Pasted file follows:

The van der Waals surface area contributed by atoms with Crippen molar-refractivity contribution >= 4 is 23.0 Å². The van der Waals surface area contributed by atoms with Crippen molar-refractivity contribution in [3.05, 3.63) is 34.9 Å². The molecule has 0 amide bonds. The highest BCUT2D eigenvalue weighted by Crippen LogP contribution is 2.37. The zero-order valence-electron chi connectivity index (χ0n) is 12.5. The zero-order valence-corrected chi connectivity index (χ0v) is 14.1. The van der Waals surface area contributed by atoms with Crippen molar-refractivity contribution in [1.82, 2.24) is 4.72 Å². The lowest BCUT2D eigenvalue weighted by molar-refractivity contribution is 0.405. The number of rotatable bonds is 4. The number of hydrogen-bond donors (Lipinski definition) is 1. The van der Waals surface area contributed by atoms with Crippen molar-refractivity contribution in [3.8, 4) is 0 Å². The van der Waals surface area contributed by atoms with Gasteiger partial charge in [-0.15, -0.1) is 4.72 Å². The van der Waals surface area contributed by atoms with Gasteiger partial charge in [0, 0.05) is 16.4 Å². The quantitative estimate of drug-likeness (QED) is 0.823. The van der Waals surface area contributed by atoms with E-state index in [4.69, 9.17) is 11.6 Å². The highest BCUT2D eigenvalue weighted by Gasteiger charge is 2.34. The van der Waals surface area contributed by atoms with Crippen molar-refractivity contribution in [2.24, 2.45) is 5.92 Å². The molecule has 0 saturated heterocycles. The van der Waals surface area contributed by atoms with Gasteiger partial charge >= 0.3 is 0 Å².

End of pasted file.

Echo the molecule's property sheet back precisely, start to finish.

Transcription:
The van der Waals surface area contributed by atoms with Crippen molar-refractivity contribution >= 4 is 23.0 Å². The van der Waals surface area contributed by atoms with Crippen molar-refractivity contribution in [3.05, 3.63) is 34.9 Å². The molecule has 0 amide bonds. The highest BCUT2D eigenvalue weighted by Crippen LogP contribution is 2.37. The zero-order valence-electron chi connectivity index (χ0n) is 12.5. The zero-order valence-corrected chi connectivity index (χ0v) is 14.1. The van der Waals surface area contributed by atoms with Crippen molar-refractivity contribution in [1.82, 2.24) is 4.72 Å². The lowest BCUT2D eigenvalue weighted by molar-refractivity contribution is 0.405. The number of rotatable bonds is 4. The number of hydrogen-bond donors (Lipinski definition) is 1. The van der Waals surface area contributed by atoms with Crippen molar-refractivity contribution in [3.8, 4) is 0 Å². The van der Waals surface area contributed by atoms with Gasteiger partial charge in [-0.15, -0.1) is 4.72 Å². The van der Waals surface area contributed by atoms with Gasteiger partial charge in [0, 0.05) is 16.4 Å². The quantitative estimate of drug-likeness (QED) is 0.823. The van der Waals surface area contributed by atoms with E-state index in [4.69, 9.17) is 11.6 Å². The highest BCUT2D eigenvalue weighted by Gasteiger charge is 2.34. The van der Waals surface area contributed by atoms with Crippen molar-refractivity contribution in [2.24, 2.45) is 5.92 Å². The molecule has 0 saturated heterocycles. The van der Waals surface area contributed by atoms with Gasteiger partial charge >= 0.3 is 0 Å².